Rehabilitation should begin when the patient is in more intensive care. Passive joint movements can prevent the development of contractures and spasticity (involuntary November contraction). Positioning is performed every two hours to prevent pressure sores. In order to prevent spasticity and contracture, hand splinting and AFO application can be performed. Head control, sitting balance, and in-bed rotation studies are performed on the patient at an early stage. Mobilizations are necessary to prevent adhesions and pain in the scapula. The shoulders, arms, hands, and legs are operated on individually with the patient’s active participation. In addition, respiratory rehabilitation can also be performed if necessary, as there may be a decrease in lung capacity due to immobilization during this period.

Particular attention should be paid to shoulder dislocation (subluxation) at an early stage. During this period, the paralyzed arm is lower and looser than the November side because the muscles holding the shoulder are not working hard enough. Due to incorrect positioning and unconscious pulling of the shoulder, the shoulder may be dislocated. Accordingly, a painful shoulder condition may develop. A special Kinesio-tape (taping technique) commonly used to prevent shoulder dislocation.

Again, family information should be provided at an early stage, movements that will increase pathological reflexes should be avoided, arm and leg positions should be taught in bed. The exercises performed must necessarily be commanded, and the patient’s active participation in the treatment should be ensured. After the patient has achieved sitting and head control, they now move on to more advanced exercises.

Exercises advanced stage: during this period, from simple to complex, respectively, sitting upright unassisted, shoulder-arm-training and weight transfer, knee exercises, exercises to strengthen back muscles bridge down in supine position, lifting one leg in the bridge position (for the purposes of weight transfer), sitting hip and knee movements, ankle pull yourself backed up a posterior shell (knee support) stand upright standing with isolated knee movements, parallel studies assisted at the bar, straight leg raises lying on his back, from the down position to the movement in its infancy, the weight transfer to the arms and legs in position on the floor crawling, crawling in the position of the right arm and left leg balance, coordination work, balance work on the floor of the laptop, the laptop stand about a foot from the position of getting up in front and exercises, standing balance – coordination exercises, exercises that don’t load on the hemiplegic side, go down the stairs,-work out, working isolated ankle in all directions, unassisted since forward-backward-walking, balance board balance- coordination, tandem walking on a straight line, shoulder-arm-hand isolated studies and fine motor activity exercises for the hand are performed.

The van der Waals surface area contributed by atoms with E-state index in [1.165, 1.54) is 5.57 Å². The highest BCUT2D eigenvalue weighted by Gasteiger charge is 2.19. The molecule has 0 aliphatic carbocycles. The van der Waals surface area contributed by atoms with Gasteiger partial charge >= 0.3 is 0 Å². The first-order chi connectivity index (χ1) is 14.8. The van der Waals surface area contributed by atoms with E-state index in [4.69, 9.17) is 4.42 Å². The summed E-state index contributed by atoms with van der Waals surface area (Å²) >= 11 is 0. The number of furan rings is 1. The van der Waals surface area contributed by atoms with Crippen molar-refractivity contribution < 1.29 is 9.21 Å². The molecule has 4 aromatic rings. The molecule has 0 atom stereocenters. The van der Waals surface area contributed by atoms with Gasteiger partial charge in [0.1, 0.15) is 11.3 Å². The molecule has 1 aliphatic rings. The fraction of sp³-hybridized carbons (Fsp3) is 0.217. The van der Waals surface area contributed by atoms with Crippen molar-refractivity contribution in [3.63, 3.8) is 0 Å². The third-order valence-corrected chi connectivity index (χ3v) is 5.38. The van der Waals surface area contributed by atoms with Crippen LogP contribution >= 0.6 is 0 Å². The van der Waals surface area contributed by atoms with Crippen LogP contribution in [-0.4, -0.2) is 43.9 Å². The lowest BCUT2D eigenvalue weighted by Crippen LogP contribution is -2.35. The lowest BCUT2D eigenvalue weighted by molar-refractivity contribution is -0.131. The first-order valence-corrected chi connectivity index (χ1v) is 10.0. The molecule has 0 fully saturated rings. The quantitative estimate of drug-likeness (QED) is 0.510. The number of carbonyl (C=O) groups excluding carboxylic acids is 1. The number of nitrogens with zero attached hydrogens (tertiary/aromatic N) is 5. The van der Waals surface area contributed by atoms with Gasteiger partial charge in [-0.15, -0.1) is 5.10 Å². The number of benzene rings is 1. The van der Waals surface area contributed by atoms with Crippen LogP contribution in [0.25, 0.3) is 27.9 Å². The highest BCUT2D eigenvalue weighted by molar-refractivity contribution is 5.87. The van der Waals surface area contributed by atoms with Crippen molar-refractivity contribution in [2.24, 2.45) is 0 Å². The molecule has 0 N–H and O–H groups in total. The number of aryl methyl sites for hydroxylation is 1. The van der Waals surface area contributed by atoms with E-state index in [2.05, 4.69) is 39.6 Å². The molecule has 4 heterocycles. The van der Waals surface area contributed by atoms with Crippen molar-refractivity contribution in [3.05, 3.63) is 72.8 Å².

Mirror therapy

In recent years, different new methods have been applied besides the classical rehabilitation practices. In mirror therapy, a person watches his image in the mirror while moving the unaffected limb. Thus, visual feedback on the movement of the affected side is provided to the brain. In a way, the brain is tricked by visually making the paralyzed hand feel like it is moving. With this method, the brain regions responsible for the movement of the paralyzed side are stimulated.

Compulsory use treatment: It is a treatment method in which the movements of the strong side are blocked, and the use of the weak side is encouraged. It has been shown that this technique is highly effective in developing affected arm-hand functions of patients after a stroke.

Hydrotherapy: Hydrotherapy (pool therapy) treats diseases and functional losses by using the lifting force of water. With this method, the load carried by the body is reduced, it is possible to make movements that cannot be done normally.

Lokomat is a robotic walking rehabilitation system used to restore and improve walking ability in cases of loss of walking ability caused by head injuries and spinal cord injuries, neurological or orthopedic causes.

Other treatments:

  • TENS, ultrasound, hot-cold applications, and sensory training for pain
  • Speech therapy
  • Electrotherapy applications to prevent November atrophy
  • Hand splint, posterior shell, passive rest splint orthoses to prevent spasticity
  • Botox applications for spasticity if necessary.
  • Kinesio-tape tape applications for low shoulder, pain treatment, preventing spasticity in the ankle and wrist
  • Johnstone splint applications